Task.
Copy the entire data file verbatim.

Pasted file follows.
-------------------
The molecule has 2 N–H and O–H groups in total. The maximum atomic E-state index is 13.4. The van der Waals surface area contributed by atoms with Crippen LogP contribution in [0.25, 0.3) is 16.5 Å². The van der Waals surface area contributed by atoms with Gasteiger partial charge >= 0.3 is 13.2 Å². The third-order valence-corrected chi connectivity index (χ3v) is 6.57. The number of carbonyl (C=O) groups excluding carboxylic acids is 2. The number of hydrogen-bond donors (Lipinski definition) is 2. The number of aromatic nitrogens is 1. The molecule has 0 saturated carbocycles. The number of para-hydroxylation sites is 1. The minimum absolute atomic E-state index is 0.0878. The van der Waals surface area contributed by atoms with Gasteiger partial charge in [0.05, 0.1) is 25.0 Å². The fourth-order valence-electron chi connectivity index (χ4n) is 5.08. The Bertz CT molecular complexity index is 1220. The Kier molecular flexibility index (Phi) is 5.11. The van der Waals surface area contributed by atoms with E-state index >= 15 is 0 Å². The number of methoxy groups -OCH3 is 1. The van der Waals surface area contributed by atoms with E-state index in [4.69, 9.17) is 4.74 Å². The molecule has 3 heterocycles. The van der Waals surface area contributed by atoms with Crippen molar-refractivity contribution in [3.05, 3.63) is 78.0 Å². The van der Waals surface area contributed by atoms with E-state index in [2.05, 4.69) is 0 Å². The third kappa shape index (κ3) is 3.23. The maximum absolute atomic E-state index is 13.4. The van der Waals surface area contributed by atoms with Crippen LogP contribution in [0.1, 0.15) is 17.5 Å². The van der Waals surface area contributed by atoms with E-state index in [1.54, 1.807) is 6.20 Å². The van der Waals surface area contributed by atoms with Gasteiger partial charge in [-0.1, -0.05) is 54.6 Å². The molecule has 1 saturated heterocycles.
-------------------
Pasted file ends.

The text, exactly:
The molecule has 2 N–H and O–H groups in total. The maximum atomic E-state index is 13.4. The van der Waals surface area contributed by atoms with Crippen LogP contribution in [0.25, 0.3) is 16.5 Å². The van der Waals surface area contributed by atoms with Gasteiger partial charge >= 0.3 is 13.2 Å². The third-order valence-corrected chi connectivity index (χ3v) is 6.57. The number of carbonyl (C=O) groups excluding carboxylic acids is 2. The number of hydrogen-bond donors (Lipinski definition) is 2. The number of aromatic nitrogens is 1. The molecule has 0 saturated carbocycles. The number of para-hydroxylation sites is 1. The minimum absolute atomic E-state index is 0.0878. The van der Waals surface area contributed by atoms with Gasteiger partial charge in [0.05, 0.1) is 25.0 Å². The fourth-order valence-electron chi connectivity index (χ4n) is 5.08. The Bertz CT molecular complexity index is 1220. The Kier molecular flexibility index (Phi) is 5.11. The van der Waals surface area contributed by atoms with E-state index >= 15 is 0 Å². The number of methoxy groups -OCH3 is 1. The van der Waals surface area contributed by atoms with E-state index in [4.69, 9.17) is 4.74 Å². The molecule has 3 heterocycles. The van der Waals surface area contributed by atoms with Crippen molar-refractivity contribution in [3.05, 3.63) is 78.0 Å². The van der Waals surface area contributed by atoms with E-state index in [2.05, 4.69) is 0 Å². The third kappa shape index (κ3) is 3.23. The maximum absolute atomic E-state index is 13.4. The van der Waals surface area contributed by atoms with Crippen LogP contribution in [0.1, 0.15) is 17.5 Å². The van der Waals surface area contributed by atoms with E-state index in [1.54, 1.807) is 6.20 Å². The van der Waals surface area contributed by atoms with Gasteiger partial charge in [-0.1, -0.05) is 54.6 Å². The molecule has 1 saturated heterocycles.